We don't often get insights into the inner thoughts and emotions of biblical characters. We hear their stories and have to wonder at the rest. But in a rare moment, we find out what prompts Elijah's journey to Sinai—he was afraid, and fear can make people behave in the most unexpected ways. Fear made Elijah flee to the wilderness. You see, the wilderness was a place of deep, theological meaning for Israelites—throughout the Old Testament, it's the place where God meets Abraham, Hagar, Jacob, and Moses, to name just a few. This is one of many things that made this Israelites different than their neighbors in the Ancient Near East. The gods of their polytheistic neighbors—El, Ishtar, Marduk, and Baal—lived only in their temples. But YHWH? YHWH was a strange, nomadic god that kept showing up to the people in the desert. By Elijah's day, YHWH was supposed to live the temple that Solomon had built. The Israelites wanted their god to be like the gods of their neighbors. To be close to the presence of God, you were supposed to go to the temple. To be a prophet, you were supposed to be with the people. Instead, Elijah goes to the last place he should be, but perhaps the first place we should expect—he goes to the wilderness.
Growing up in the lush Pacific Northwest, talk of wilderness conjured up images in my mind of the mountains and lakes of the North Cascades; of solitary backpacking trips and tree-covered mountains as far as the eye can see. But when I was in college, I studied abroad in the Middle East and we took a trip to Jordan to visit Petra. At the edge of the ancient stone city, I looked at out at the desolation that stretches as far as the eye can see and I finally understood the wilderness the Old Testament refers to—a hot, barren, desert. It is a wilderness of dust and rocks.
It is after a day in this desert, that Elijah asks the Lord to take away his life. Admittedly, this is a strange thing for a person fleeing for their life to say. Elijah may want to die, but he does not want to be killed. As he sleeps under a broom tree, an angel wakes him and tells him to drink water and eat a cake baked on hot stones, the same cakes the Israelites ate in the wilderness, for Elijah is on own exodus journey. He does what the angel commands and then falls back asleep again. I love this brief moment of humanness. In the midst of crisis, our bodies need nourishment to sustain the journey we are on. When I worked as a hospital chaplain, I was constantly asking the family members of the patients- have you slept? How much water have you had today? Have you eaten nourishing food? Our bodies cannot be ignored. Before Elijah is able to encounter the divine, he needs to encounter the ordinary. The angel wakes him up again, and so Elijah eats and drinks enough to carry him on a long journey to Mount Horeb on the Sinai Peninsula.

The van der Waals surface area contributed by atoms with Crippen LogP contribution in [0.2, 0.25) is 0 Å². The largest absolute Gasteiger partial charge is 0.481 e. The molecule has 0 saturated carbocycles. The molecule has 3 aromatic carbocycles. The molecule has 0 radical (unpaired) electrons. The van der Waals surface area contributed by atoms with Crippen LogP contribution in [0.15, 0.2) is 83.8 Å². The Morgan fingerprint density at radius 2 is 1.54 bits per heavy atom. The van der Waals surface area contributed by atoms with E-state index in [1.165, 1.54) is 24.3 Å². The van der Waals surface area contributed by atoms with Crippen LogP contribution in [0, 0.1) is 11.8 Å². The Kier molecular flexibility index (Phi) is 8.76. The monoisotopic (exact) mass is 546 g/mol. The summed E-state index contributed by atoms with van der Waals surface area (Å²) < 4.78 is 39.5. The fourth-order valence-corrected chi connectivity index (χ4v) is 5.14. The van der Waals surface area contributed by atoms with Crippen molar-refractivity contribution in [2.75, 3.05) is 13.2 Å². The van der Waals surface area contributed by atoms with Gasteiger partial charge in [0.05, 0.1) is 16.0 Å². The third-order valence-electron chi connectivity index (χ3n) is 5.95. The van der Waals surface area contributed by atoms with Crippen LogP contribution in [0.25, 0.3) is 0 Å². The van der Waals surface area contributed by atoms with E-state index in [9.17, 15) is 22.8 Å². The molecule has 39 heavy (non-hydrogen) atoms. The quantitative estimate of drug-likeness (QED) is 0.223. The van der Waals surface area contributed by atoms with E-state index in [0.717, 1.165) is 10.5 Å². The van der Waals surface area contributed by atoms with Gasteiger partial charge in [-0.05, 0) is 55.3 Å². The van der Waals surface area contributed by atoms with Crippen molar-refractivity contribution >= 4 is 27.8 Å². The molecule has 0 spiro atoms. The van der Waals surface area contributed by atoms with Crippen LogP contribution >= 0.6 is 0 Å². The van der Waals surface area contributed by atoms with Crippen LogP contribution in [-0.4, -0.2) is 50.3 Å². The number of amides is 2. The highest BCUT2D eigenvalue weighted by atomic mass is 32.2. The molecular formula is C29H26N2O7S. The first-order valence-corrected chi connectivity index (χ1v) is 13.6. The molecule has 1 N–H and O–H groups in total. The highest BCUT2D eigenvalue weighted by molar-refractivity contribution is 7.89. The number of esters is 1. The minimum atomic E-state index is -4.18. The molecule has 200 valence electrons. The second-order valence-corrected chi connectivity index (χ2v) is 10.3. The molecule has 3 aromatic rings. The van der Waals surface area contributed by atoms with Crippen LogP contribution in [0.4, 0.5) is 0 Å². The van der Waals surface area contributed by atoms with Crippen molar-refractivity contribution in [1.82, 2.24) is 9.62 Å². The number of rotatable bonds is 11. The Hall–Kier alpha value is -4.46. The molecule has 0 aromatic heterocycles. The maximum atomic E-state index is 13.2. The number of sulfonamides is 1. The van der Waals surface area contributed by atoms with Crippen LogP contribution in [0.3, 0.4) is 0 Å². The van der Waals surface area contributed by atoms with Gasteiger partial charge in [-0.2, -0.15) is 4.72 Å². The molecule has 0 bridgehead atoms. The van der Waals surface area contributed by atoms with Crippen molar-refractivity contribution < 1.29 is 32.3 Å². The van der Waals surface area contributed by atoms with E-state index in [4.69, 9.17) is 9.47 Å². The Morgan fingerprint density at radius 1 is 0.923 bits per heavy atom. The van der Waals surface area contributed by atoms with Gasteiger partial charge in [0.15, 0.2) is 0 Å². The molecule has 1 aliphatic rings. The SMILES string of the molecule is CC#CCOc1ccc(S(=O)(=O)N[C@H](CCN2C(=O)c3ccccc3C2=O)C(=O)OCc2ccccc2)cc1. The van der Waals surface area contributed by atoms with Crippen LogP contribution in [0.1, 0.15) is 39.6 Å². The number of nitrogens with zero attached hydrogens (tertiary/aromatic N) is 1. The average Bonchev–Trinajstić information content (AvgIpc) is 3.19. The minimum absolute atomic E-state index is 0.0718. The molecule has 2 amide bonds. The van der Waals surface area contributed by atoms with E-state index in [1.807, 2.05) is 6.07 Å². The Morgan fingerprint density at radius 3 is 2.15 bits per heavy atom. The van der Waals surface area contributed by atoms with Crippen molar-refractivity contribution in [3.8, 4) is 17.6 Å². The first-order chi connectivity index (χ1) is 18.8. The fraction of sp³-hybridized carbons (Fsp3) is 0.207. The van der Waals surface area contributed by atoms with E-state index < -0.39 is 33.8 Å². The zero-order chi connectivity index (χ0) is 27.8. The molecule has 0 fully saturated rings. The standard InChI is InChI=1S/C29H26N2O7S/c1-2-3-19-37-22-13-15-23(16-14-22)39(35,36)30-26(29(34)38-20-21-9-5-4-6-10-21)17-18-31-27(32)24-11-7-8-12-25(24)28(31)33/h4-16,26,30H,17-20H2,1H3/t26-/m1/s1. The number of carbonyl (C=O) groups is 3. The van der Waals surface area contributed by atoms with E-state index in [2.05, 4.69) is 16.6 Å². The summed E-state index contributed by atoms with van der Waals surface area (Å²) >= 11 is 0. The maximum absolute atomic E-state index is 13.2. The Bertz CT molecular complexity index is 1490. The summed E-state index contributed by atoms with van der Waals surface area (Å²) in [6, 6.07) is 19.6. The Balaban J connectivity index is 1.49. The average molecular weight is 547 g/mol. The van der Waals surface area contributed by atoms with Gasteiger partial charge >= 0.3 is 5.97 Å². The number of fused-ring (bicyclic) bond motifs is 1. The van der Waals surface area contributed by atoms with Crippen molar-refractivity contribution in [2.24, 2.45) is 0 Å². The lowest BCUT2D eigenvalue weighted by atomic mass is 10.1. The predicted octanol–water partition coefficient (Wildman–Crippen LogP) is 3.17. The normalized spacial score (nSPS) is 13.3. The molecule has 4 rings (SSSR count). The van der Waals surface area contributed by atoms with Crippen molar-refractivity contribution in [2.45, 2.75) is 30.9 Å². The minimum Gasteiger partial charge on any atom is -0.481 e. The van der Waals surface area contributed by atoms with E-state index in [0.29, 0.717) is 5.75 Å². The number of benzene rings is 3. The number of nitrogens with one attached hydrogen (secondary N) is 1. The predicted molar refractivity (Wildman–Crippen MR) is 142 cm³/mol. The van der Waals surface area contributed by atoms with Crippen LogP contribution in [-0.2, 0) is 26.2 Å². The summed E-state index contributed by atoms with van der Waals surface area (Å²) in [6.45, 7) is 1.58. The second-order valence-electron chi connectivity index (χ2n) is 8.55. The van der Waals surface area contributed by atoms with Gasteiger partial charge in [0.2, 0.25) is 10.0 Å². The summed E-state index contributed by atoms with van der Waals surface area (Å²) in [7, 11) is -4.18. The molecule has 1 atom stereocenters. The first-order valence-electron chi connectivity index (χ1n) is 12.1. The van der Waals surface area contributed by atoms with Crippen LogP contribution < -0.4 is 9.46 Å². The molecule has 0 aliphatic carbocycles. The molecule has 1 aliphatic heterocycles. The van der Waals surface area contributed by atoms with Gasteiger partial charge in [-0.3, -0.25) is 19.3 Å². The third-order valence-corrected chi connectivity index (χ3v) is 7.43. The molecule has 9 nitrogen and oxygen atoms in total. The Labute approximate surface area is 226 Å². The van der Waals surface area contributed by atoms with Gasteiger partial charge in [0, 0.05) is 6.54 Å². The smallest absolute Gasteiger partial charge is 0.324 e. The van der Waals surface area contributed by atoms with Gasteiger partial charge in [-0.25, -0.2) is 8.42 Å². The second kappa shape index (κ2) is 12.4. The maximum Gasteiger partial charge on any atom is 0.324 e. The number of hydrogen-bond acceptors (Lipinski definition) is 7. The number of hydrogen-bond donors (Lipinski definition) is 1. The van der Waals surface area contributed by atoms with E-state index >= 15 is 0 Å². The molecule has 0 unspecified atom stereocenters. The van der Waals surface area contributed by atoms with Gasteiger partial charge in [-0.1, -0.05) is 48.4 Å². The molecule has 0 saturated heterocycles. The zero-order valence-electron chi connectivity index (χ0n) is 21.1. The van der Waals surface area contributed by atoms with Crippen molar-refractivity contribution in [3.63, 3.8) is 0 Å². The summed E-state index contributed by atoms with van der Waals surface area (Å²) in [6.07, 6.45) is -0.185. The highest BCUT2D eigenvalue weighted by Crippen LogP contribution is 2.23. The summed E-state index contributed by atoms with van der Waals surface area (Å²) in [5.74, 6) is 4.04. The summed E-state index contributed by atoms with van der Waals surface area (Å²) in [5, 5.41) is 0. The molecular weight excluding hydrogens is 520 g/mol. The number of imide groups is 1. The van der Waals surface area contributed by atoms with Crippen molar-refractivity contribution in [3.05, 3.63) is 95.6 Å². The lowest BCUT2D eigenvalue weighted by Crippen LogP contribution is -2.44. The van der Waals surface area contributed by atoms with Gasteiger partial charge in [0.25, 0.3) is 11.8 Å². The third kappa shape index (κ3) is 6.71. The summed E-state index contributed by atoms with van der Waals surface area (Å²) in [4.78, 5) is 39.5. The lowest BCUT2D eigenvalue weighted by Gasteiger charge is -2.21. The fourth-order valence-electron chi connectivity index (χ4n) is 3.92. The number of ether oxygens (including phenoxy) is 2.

Perhaps Elijah came to Mount Horeb because he knew that YHWH had been there before. It was on this mountain that God first met Moses in a fiery bush; that in the Exodus, God passed before Moses so that his face shown with the glory of the Lord. Surely, Elijah must have thought, YHWH will do something miraculous for me here.
As he sleeps in the cave, the word of the Lord comes to him and asks, "What are you doing here, Elijah?" I don't know about you, but to me, that sounds like a pretty loaded question. "What are you doing here?" "What are you doing here?" "Elijah, what are you doing here?"
Loaded question aside, this is one of my favorite characteristics of God—God takes us seriously. The same God who makes fire come down from heaven and knows the hearts of God's people does not need to ask Elijah why he is there. But God asks anyway, giving Elijah his agency and the ability to tell his own story, which is exactly what Elijah does. He tells YHWH that he has been zealous for the Lord, but Israelites have forsaken God and now he is the only one left, fearing for his life that they might take it away.
Those who have been paying close attention to the text will realize that Elijah's version of events isn't quite what we just read. In a matter of days, he has forgotten about the hundreds of faithful prophets and the great display of God's glory on Carmel. Instead of a threat from the queen, in Elijah's version of events, it is all the Israelites who are seeking to take his life. But this is no Biblical Fake News, this is a human being in crisis.
If you've ever been in crisis or in the depths of depression, you know that it sometimes feels like there is more than one kind of truth. There is the logical recounting of facts, and there is the "truth" that sits so deeply in your soul, it feels as though must be true. "I am all alone" "Everyone is against me" "My best will never be enough." Sometimes the truth is inescapably clouded by the voices in our heads. In Elijah's despondent state, this is what feels true to him. God doesn't correct his version of events with a logical speech or an admonishment that points him to the facts. God continues to take Elijah seriously- depression, crisis, fear and all. God tells Elijah to go stand at the edge of the cave, for the Lord is about to pass by.